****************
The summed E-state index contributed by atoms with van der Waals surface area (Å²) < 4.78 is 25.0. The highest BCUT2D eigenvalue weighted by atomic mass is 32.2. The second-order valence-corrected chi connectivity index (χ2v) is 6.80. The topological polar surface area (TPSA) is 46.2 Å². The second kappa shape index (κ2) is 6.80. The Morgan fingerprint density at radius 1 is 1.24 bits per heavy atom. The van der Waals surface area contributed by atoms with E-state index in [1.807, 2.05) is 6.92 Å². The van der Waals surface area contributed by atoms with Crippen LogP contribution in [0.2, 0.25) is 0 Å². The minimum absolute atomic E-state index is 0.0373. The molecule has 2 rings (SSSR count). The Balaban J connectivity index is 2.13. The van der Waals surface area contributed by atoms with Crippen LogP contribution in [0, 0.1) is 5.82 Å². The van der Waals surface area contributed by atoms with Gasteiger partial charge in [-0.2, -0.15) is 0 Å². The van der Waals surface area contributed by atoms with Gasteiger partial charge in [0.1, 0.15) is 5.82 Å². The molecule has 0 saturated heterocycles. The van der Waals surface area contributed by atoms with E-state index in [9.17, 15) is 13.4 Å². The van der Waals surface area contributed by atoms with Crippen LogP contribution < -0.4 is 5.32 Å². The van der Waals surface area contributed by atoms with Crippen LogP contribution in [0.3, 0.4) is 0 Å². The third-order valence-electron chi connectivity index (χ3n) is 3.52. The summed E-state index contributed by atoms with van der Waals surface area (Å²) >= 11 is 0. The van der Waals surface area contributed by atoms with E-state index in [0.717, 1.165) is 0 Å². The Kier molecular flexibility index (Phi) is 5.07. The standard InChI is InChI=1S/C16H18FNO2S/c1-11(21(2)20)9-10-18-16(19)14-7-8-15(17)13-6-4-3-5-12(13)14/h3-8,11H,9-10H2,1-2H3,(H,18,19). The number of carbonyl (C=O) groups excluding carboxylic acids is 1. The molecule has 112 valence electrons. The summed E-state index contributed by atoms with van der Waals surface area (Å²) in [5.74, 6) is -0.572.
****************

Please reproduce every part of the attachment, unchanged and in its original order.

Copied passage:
The summed E-state index contributed by atoms with van der Waals surface area (Å²) < 4.78 is 25.0. The highest BCUT2D eigenvalue weighted by atomic mass is 32.2. The second-order valence-corrected chi connectivity index (χ2v) is 6.80. The topological polar surface area (TPSA) is 46.2 Å². The second kappa shape index (κ2) is 6.80. The Morgan fingerprint density at radius 1 is 1.24 bits per heavy atom. The van der Waals surface area contributed by atoms with E-state index in [1.807, 2.05) is 6.92 Å². The van der Waals surface area contributed by atoms with Crippen LogP contribution in [0.2, 0.25) is 0 Å². The minimum absolute atomic E-state index is 0.0373. The molecule has 2 rings (SSSR count). The Balaban J connectivity index is 2.13. The van der Waals surface area contributed by atoms with Crippen LogP contribution in [0, 0.1) is 5.82 Å². The van der Waals surface area contributed by atoms with Gasteiger partial charge in [-0.2, -0.15) is 0 Å². The van der Waals surface area contributed by atoms with Gasteiger partial charge in [0.1, 0.15) is 5.82 Å². The molecule has 0 saturated heterocycles. The van der Waals surface area contributed by atoms with E-state index in [9.17, 15) is 13.4 Å². The van der Waals surface area contributed by atoms with Crippen LogP contribution < -0.4 is 5.32 Å². The van der Waals surface area contributed by atoms with Crippen LogP contribution in [0.3, 0.4) is 0 Å². The third-order valence-electron chi connectivity index (χ3n) is 3.52. The summed E-state index contributed by atoms with van der Waals surface area (Å²) >= 11 is 0. The van der Waals surface area contributed by atoms with E-state index in [0.717, 1.165) is 0 Å². The Kier molecular flexibility index (Phi) is 5.07. The standard InChI is InChI=1S/C16H18FNO2S/c1-11(21(2)20)9-10-18-16(19)14-7-8-15(17)13-6-4-3-5-12(13)14/h3-8,11H,9-10H2,1-2H3,(H,18,19). The number of carbonyl (C=O) groups excluding carboxylic acids is 1. The molecule has 112 valence electrons. The summed E-state index contributed by atoms with van der Waals surface area (Å²) in [5.74, 6) is -0.572.